Adaptive Markets by Andrew W. Lo

Adaptive Markets by Andrew W. Lo

Author:Andrew W. Lo
Language: eng
Format: epub
Publisher: Princeton University Press


The challenges of high-frequency traders are symptoms of the fact that technology has always played a critical role in the evolution of markets. A beautiful low-tech illustration of this dynamic can be found among the fishermen of Kerala, a region that lies on the southwestern coast of India where fishing is a major industry. Small fishing boats go out to sea for the day and bring back their catch to sell at one of the many small local beach markets that dot the coast of northern Kerala. The lack of refrigeration on these boats and at the beach markets means that any part of a fisherman’s catch that isn’t sold that day rapidly becomes worthless.

In 1997, immediately before cell phone coverage was introduced to the coast, Harvard economist Robert Jensen surveyed the price of sardines at these beach markets.37 Before this purely technological innovation, some fishing boats would make windfall profits at some beach markets, while other fishing boats had to dump their haul overboard, since they literally couldn’t give their fish away, even though many buyers would have paid a high price for their catch at another market not ten miles away. The overall market for fish in Kerala was clearly inefficient.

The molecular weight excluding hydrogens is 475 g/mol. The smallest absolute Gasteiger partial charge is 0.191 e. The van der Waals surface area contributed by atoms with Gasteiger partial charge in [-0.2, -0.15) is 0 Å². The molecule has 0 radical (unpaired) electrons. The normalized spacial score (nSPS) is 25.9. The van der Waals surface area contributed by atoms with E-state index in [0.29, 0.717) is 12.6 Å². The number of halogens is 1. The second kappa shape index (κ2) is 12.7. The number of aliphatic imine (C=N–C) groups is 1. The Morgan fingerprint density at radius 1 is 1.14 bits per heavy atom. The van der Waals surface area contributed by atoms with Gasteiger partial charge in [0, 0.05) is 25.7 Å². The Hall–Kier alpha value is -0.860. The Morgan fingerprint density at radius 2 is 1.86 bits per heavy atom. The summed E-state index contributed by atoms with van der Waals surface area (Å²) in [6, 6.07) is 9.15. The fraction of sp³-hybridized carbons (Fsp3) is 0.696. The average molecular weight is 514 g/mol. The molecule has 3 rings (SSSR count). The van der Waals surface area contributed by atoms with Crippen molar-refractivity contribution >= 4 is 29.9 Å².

After cell phone coverage was extended to Kerala, however, the fish markets quickly changed. The fishermen could make calls twenty to twenty-five kilometers out to sea, since the towers were placed near the coast. The price of a cell phone was expensive relative to a fisherman’s income, but not prohibitively so. As a result, Keralan fishermen could call ahead to local beach markets to see what the demand was like, and then direct their boats to the market with the highest price, the one which has, according to standard economics, the greatest demand and/or the lowest supply. The local price of sardines quickly stabilized, the volatility in the beach markets dropped, and waste fell nearly to zero (see figure 7.1). On average, fishermen’s profits rose by 8 percent, while prices to the local Keralan consumer dropped by 4 percent. The market became significantly more efficient due to a simple technological change in the environment. This change occurred very quickly, between 1997 and 2001, and as Jensen was careful to point out, it benefited more than just the fishermen with cell phones. Fishermen without cell phones also benefited from the more efficient market, their profits rising by 4 percent. With the additional profits caused by the more efficient market, a Keralan fisherman could purchase a cell phone in three months.


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